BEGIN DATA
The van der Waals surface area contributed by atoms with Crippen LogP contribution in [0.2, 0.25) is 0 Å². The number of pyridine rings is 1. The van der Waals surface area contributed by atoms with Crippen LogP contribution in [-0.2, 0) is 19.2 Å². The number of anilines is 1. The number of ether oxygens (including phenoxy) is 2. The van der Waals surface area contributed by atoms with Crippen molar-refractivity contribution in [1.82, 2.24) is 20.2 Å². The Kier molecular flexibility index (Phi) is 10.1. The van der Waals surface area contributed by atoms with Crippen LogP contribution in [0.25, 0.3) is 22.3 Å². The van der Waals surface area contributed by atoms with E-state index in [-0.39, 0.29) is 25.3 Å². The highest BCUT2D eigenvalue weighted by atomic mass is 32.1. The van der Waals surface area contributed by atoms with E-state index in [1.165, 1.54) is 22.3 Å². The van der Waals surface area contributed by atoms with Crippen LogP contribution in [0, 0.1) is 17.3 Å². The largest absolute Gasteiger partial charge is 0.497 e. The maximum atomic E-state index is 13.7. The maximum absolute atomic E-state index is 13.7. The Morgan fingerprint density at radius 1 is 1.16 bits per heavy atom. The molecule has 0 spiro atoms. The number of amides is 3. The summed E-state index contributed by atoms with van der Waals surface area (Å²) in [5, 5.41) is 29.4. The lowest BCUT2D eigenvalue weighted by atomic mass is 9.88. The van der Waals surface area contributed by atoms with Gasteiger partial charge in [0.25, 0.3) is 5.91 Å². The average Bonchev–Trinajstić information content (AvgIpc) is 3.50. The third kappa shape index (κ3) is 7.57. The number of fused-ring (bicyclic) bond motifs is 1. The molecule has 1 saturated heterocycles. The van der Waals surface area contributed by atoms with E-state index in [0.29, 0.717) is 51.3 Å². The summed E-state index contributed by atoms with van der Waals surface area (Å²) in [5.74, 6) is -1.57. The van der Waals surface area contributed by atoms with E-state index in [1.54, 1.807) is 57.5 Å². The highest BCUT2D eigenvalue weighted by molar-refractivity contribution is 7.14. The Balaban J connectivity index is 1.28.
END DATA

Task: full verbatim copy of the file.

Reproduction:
The van der Waals surface area contributed by atoms with Crippen LogP contribution in [0.2, 0.25) is 0 Å². The number of pyridine rings is 1. The van der Waals surface area contributed by atoms with Crippen LogP contribution in [-0.2, 0) is 19.2 Å². The number of anilines is 1. The number of ether oxygens (including phenoxy) is 2. The van der Waals surface area contributed by atoms with Crippen molar-refractivity contribution in [1.82, 2.24) is 20.2 Å². The Kier molecular flexibility index (Phi) is 10.1. The van der Waals surface area contributed by atoms with Crippen LogP contribution in [0.25, 0.3) is 22.3 Å². The van der Waals surface area contributed by atoms with E-state index in [-0.39, 0.29) is 25.3 Å². The highest BCUT2D eigenvalue weighted by atomic mass is 32.1. The van der Waals surface area contributed by atoms with E-state index in [1.165, 1.54) is 22.3 Å². The van der Waals surface area contributed by atoms with Crippen LogP contribution in [0, 0.1) is 17.3 Å². The largest absolute Gasteiger partial charge is 0.497 e. The maximum atomic E-state index is 13.7. The maximum absolute atomic E-state index is 13.7. The Morgan fingerprint density at radius 1 is 1.16 bits per heavy atom. The molecule has 0 spiro atoms. The number of amides is 3. The summed E-state index contributed by atoms with van der Waals surface area (Å²) in [5, 5.41) is 29.4. The lowest BCUT2D eigenvalue weighted by atomic mass is 9.88. The van der Waals surface area contributed by atoms with Gasteiger partial charge in [0.25, 0.3) is 5.91 Å². The average Bonchev–Trinajstić information content (AvgIpc) is 3.50. The third kappa shape index (κ3) is 7.57. The number of fused-ring (bicyclic) bond motifs is 1. The molecule has 1 saturated heterocycles. The van der Waals surface area contributed by atoms with E-state index in [0.29, 0.717) is 51.3 Å². The summed E-state index contributed by atoms with van der Waals surface area (Å²) in [5.74, 6) is -1.57. The van der Waals surface area contributed by atoms with E-state index in [1.54, 1.807) is 57.5 Å². The highest BCUT2D eigenvalue weighted by molar-refractivity contribution is 7.14. The Balaban J connectivity index is 1.28.